When they do finally decide to make Mel get serious with someone, she's talking about settling down and having a family after two or three weeks together. It's not true to the character, and it's not true to life (deciding to have a baby together after only three weeks is fast by anybody's standards and would be a shocking revelation on any other tv show), and it's just not fair to the audience.

- Pay attention to where you are.

The show takes place in Toledo, Ohio. This is a city that is warm-ish in the summers, has distinct spring and fall, and a cold, snowy winter. Yet no character ever dons a winter coat, or wears functional boots. Everyone is perpetually dressed as if it's an early spring day: light layers and fashionable shoes. An episode set at "Christmastime" features Mel in a sundress with a light cardigan, no tights, and sky-high stilettos, and the dudes are all in jeans and t-shirts, no jackets.

On a more serious note, the city in real life is ethnically diverse, yet the show is overwhelmingly white. Real-life Toledo is only 64% white, and yet only a handful of black characters have walked through the M&J set.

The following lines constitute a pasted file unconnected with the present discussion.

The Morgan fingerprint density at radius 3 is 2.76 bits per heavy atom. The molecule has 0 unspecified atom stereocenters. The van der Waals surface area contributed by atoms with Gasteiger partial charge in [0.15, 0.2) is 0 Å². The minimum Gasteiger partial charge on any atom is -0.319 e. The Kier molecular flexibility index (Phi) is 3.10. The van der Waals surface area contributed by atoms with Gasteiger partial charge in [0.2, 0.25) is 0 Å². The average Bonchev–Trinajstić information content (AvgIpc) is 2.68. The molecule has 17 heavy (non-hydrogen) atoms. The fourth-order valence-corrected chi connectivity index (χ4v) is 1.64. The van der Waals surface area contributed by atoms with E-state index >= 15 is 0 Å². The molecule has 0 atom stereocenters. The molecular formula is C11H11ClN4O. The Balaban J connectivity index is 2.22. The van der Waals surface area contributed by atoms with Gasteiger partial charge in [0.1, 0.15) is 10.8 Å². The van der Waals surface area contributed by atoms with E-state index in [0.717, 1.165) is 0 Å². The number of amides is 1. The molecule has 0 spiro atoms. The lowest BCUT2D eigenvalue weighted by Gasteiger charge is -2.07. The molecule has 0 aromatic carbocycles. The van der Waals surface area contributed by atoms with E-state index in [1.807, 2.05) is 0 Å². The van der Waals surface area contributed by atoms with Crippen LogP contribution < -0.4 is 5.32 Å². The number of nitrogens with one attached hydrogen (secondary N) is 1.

The real lesson:

If you craft something that is cute enough, or reaches your target audience in just the right way, you can probably get away with making a lot of "mistakes." I forgive this show a lot of its "problems" because I like the stars, I think they're funny, and I like the veritable parade of 90s teen stars that marches across the screen.

We all know books that have been a huge success but have been riddled with problems, things that make most authors tear their hair out.

But you know what? It doesn't matter. You need to strike the right note and understand what your audience wants. Make sure those pieces are right, and let the rest fall where it will.

For me, personally? I'll work hard to make sure I don't fall into the M&J problem areas.

Wednesday, November 13, 2013


If you have agent friends, or agency experience, or publishing experience, I'd love to hear your responses to this. I'm thoroughly confused, and I genuinely want answers. This is not a "complaint" and it's certainly not just a rant.

When is it okay to requery?


I want to be very clear up front: I would never requery an agent or editor unless I had significantly rewritten the manuscript, including the query and the synopsis, and let a significant amount of time pass. Six months, bare minimum. Probably more like a year. (I have not been querying long enough, nor have I racked up enough rejections for me to feel like this is an issue yet)